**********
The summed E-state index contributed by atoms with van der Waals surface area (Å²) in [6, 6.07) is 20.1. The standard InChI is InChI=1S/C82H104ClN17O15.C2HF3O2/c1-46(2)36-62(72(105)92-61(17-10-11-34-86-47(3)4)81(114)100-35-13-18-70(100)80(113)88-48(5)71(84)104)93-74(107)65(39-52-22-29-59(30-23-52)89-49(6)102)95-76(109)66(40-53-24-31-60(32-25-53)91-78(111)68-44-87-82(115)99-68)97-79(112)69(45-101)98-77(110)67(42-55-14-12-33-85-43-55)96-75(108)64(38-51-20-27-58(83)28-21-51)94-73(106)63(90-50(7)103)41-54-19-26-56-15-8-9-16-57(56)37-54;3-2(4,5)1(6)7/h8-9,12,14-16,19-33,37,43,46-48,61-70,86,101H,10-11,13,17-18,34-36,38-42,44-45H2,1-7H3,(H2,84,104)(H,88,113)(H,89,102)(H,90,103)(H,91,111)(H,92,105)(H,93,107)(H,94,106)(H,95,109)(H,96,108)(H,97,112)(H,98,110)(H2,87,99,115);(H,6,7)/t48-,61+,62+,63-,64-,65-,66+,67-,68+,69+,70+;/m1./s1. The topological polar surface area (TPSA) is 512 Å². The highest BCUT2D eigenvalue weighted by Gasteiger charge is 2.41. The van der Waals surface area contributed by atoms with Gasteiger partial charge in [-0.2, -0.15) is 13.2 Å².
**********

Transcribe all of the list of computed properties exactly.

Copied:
The summed E-state index contributed by atoms with van der Waals surface area (Å²) in [6, 6.07) is 20.1. The standard InChI is InChI=1S/C82H104ClN17O15.C2HF3O2/c1-46(2)36-62(72(105)92-61(17-10-11-34-86-47(3)4)81(114)100-35-13-18-70(100)80(113)88-48(5)71(84)104)93-74(107)65(39-52-22-29-59(30-23-52)89-49(6)102)95-76(109)66(40-53-24-31-60(32-25-53)91-78(111)68-44-87-82(115)99-68)97-79(112)69(45-101)98-77(110)67(42-55-14-12-33-85-43-55)96-75(108)64(38-51-20-27-58(83)28-21-51)94-73(106)63(90-50(7)103)41-54-19-26-56-15-8-9-16-57(56)37-54;3-2(4,5)1(6)7/h8-9,12,14-16,19-33,37,43,46-48,61-70,86,101H,10-11,13,17-18,34-36,38-42,44-45H2,1-7H3,(H2,84,104)(H,88,113)(H,89,102)(H,90,103)(H,91,111)(H,92,105)(H,93,107)(H,94,106)(H,95,109)(H,96,108)(H,97,112)(H,98,110)(H2,87,99,115);(H,6,7)/t48-,61+,62+,63-,64-,65-,66+,67-,68+,69+,70+;/m1./s1. The topological polar surface area (TPSA) is 512 Å². The highest BCUT2D eigenvalue weighted by Gasteiger charge is 2.41. The van der Waals surface area contributed by atoms with Gasteiger partial charge in [-0.2, -0.15) is 13.2 Å².